PORT-AU-PRINCE, Haiti (sentinel.ht) – Roberta Edwards, who dedicated her life to serving God and children in the impoverished nation of Haiti, died in a shooting in Port-au-Prince while going to get gasoline Saturday night, workers with Healing Hands International told The Christian Chronicle.
Edwards, 55, was the director of SonLight Children’s Home in the Haitian capital, where she cared for orphaned and abandoned children. Her supporting congregation, the Estes Church of Christ in Henderson, Tenn., provides the following details in a statement:
On the evening of Oct. 10, witnesses report that Roberta’s car was stopped by another vehicle which intentionally blocked her path. Armed gunmen emerged from the vehicle and fired into Roberta’s car, causing her death. Haitian authorities are still investigating, and the identity of the perpetrators and the motive are not known at this time. She is survived by her parents, Robert and Laura Edwards.
Edwards was “dedicated to bringing hope to the hopeless,” members of the Estes church write. “She knew that she worked in a dangerous setting, but had committed herself to care for children in Haiti despite these risks.”
Read the full statement
Edwards was involved in multiple development projects in Haiti and was hosting a workshop for Haitian teachers and teachers from the U.S., sponsored by Healing Hands.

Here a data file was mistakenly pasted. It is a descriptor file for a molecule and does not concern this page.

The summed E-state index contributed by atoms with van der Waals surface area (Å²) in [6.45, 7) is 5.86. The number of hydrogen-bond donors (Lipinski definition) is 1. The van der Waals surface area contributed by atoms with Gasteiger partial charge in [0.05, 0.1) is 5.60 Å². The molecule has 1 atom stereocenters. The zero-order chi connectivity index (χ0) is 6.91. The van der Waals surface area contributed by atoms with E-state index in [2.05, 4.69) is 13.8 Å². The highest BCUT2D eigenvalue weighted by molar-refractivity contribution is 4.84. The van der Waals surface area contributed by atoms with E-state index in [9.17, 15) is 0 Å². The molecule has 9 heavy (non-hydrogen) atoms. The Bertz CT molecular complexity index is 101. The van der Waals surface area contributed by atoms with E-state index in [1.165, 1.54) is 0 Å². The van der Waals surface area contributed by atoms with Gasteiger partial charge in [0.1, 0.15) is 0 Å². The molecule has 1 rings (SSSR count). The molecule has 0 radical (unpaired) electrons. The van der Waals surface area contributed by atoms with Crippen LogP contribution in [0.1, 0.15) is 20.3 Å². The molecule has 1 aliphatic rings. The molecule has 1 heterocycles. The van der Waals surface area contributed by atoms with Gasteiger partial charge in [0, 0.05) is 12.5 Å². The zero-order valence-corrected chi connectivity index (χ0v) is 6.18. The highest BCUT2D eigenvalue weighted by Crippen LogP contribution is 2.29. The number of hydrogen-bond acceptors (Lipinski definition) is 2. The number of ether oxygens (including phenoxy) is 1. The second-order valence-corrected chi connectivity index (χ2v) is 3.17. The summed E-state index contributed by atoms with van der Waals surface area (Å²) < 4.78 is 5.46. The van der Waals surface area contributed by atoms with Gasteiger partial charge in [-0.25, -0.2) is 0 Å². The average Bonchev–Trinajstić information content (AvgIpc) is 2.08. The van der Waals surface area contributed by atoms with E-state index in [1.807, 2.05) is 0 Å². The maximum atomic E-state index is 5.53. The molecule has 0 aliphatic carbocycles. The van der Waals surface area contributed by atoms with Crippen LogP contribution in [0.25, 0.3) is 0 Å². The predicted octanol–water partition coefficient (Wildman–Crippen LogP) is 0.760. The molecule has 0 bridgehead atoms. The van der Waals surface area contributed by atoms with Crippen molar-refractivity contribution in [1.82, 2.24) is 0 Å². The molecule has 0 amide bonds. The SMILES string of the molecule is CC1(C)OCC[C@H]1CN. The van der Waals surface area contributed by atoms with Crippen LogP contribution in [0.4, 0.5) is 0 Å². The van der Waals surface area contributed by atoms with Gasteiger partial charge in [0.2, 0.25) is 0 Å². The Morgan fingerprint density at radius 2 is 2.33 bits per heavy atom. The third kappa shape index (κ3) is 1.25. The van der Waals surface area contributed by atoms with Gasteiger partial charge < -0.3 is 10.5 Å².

Five of the nine teachers from the U.S. were scheduled to return today, but now all all nine are headed home, Healing Hands reports. A mission team from the Estes church also was working with Edwards at the orphanage and now plans to return to the U.S.
The Chronicle profiled Edwards as she responded to the devastating 2010 earthquake in Port-au-Prince, which claimed the life of one child at the orphanage.
Edwards built the ministry from the rubble of a collapsed marriage. She moved from North Carolina to Haiti in 1995 with her husband, a native Haitian. Five years later he left, and Edwards’ parents expected her to come home. But by then she already was caring for several orphaned and abandoned children.
“So I decided to stay and do whatever needed to be done,” she said.
The Estes Church of Christ in Henderson, Tenn., began supporting her work, which expanded to include 30 children. She also oversees a nutrition center that feeds about 120 neighborhood children twice per day, five days each week. She works closely with church-supported groups, including Indiana-based Manna Global Ministries.
For her 50th birthday, Edwards’ parents took her on her first real vacation since she moved to Haiti — a Caribbean cruise. She was exploring Grand Cayman when the quake hit.
“I didn’t sleep another night until I got there,” she said. “I had to get home. I had to get to my kids.”